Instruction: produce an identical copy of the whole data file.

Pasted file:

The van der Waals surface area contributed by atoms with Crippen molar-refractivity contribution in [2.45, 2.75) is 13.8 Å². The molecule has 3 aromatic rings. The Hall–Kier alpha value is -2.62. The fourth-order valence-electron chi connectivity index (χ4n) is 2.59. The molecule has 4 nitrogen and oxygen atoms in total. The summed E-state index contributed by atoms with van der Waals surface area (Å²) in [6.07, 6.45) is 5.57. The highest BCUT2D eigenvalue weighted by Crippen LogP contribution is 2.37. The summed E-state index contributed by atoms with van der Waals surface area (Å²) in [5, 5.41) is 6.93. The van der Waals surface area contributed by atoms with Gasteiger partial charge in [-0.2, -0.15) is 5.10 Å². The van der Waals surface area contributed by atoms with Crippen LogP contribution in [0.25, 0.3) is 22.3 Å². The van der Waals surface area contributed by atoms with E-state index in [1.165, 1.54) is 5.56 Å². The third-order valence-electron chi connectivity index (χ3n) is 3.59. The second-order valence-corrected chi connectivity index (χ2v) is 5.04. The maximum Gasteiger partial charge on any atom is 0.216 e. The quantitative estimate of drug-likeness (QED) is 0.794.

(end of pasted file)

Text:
The van der Waals surface area contributed by atoms with Crippen molar-refractivity contribution in [2.45, 2.75) is 13.8 Å². The molecule has 3 aromatic rings. The Hall–Kier alpha value is -2.62. The fourth-order valence-electron chi connectivity index (χ4n) is 2.59. The molecule has 4 nitrogen and oxygen atoms in total. The summed E-state index contributed by atoms with van der Waals surface area (Å²) in [6.07, 6.45) is 5.57. The highest BCUT2D eigenvalue weighted by Crippen LogP contribution is 2.37. The summed E-state index contributed by atoms with van der Waals surface area (Å²) in [5, 5.41) is 6.93. The van der Waals surface area contributed by atoms with Gasteiger partial charge in [-0.2, -0.15) is 5.10 Å². The van der Waals surface area contributed by atoms with Crippen LogP contribution in [0.25, 0.3) is 22.3 Å². The van der Waals surface area contributed by atoms with E-state index in [1.165, 1.54) is 5.56 Å². The third-order valence-electron chi connectivity index (χ3n) is 3.59. The second-order valence-corrected chi connectivity index (χ2v) is 5.04. The maximum Gasteiger partial charge on any atom is 0.216 e. The quantitative estimate of drug-likeness (QED) is 0.794.